Edge computing has seen a massive proliferation as businesses from practically all industries move from processing data in the cloud to the edge. This provides many benefits such as faster response times, lower latency, increased security, and more.
Including the edge as part of your application infrastructure allows for greater flexibility and reliability when compared to using the cloud alone. For example, if you are running a mission-critical application via the cloud and you lose connectivity, it is a huge benefit to be able to continue running the application on local edge devices to ensure application availability. However, where organizations looking to move their operations to the edge struggle is when it comes to provisioning new applications, updates, or bug fixes to the massive amount of edge devices in their system.
There is a new breed of application architecture specifically designed to run in the distributed frontier of the edge, solving the pain points typically talked about when utilizing edge computing — queue edge-native applications. Below are the features and benefits, as well as common use-cases for edge-native applications.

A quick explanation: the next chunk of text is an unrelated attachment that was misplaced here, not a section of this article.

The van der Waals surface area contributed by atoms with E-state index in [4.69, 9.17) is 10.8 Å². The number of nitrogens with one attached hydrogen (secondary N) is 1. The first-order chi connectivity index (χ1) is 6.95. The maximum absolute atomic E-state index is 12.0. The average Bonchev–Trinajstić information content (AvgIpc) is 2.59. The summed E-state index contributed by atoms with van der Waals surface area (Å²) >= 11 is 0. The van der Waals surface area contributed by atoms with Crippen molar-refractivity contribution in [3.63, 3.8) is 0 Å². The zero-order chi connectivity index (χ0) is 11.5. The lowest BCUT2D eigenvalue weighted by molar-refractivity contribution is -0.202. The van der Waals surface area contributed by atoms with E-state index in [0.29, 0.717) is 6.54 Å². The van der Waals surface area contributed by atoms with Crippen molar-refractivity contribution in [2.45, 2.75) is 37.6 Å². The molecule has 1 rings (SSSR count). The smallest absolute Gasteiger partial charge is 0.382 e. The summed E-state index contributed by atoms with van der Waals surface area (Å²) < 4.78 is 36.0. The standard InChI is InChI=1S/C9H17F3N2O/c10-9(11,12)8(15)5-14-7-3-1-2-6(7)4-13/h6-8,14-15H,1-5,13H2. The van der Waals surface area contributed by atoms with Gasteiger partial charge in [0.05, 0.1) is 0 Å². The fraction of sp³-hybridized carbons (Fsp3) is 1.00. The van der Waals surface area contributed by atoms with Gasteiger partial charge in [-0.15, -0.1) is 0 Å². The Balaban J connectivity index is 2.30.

What are the Features and Benefits of Edge-Native Applications?
Going hand in hand with the lower latency provided by edge-native applications, organizations that build their business from the ground up with a focus on edge computing (by using a platform like Vantiq with an edge-native architecture) can realize huge increases in both performance and scalability.
Instead of having to go back to the drawing board when a new edge application or device needs to be implemented into the system, an edge-native development platform allows for the dynamic deployment and movement of resources across the system. Furthermore, the environment must be multi-tenanted (having more than one application running in isolation from one another on an edge node) to service multiple enterprise or customer needs.